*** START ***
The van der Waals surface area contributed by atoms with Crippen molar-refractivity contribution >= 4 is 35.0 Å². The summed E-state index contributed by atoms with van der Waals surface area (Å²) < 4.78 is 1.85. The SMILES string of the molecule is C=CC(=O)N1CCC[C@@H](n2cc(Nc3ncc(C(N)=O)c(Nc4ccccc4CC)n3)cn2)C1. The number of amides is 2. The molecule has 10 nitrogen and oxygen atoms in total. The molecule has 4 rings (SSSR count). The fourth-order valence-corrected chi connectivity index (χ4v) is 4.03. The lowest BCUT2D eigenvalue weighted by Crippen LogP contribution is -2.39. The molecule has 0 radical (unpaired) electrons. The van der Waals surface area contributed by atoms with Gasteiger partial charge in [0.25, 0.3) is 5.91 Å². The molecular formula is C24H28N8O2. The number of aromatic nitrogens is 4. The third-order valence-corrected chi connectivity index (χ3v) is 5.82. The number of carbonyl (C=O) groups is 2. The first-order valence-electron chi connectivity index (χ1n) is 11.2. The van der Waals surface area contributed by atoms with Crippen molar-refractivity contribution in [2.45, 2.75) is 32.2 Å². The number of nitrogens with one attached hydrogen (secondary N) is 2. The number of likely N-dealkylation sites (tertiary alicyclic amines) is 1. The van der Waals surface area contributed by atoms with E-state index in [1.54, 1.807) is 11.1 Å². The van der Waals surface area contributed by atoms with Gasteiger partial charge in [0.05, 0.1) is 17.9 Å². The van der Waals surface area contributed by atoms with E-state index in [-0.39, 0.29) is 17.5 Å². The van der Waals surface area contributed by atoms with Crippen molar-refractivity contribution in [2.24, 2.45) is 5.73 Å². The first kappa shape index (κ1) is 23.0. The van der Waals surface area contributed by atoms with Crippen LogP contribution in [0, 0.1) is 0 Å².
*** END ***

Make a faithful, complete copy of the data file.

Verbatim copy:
The van der Waals surface area contributed by atoms with Crippen molar-refractivity contribution >= 4 is 35.0 Å². The summed E-state index contributed by atoms with van der Waals surface area (Å²) < 4.78 is 1.85. The SMILES string of the molecule is C=CC(=O)N1CCC[C@@H](n2cc(Nc3ncc(C(N)=O)c(Nc4ccccc4CC)n3)cn2)C1. The number of amides is 2. The molecule has 10 nitrogen and oxygen atoms in total. The molecule has 4 rings (SSSR count). The fourth-order valence-corrected chi connectivity index (χ4v) is 4.03. The lowest BCUT2D eigenvalue weighted by Crippen LogP contribution is -2.39. The molecule has 0 radical (unpaired) electrons. The van der Waals surface area contributed by atoms with Gasteiger partial charge in [0.25, 0.3) is 5.91 Å². The molecular formula is C24H28N8O2. The number of aromatic nitrogens is 4. The third-order valence-corrected chi connectivity index (χ3v) is 5.82. The number of carbonyl (C=O) groups is 2. The first-order valence-electron chi connectivity index (χ1n) is 11.2. The van der Waals surface area contributed by atoms with Crippen molar-refractivity contribution in [2.45, 2.75) is 32.2 Å². The number of nitrogens with one attached hydrogen (secondary N) is 2. The number of likely N-dealkylation sites (tertiary alicyclic amines) is 1. The van der Waals surface area contributed by atoms with E-state index in [1.54, 1.807) is 11.1 Å². The van der Waals surface area contributed by atoms with Gasteiger partial charge in [0.05, 0.1) is 17.9 Å². The van der Waals surface area contributed by atoms with E-state index in [-0.39, 0.29) is 17.5 Å². The van der Waals surface area contributed by atoms with Crippen molar-refractivity contribution in [2.24, 2.45) is 5.73 Å². The first kappa shape index (κ1) is 23.0. The van der Waals surface area contributed by atoms with Crippen LogP contribution in [0, 0.1) is 0 Å².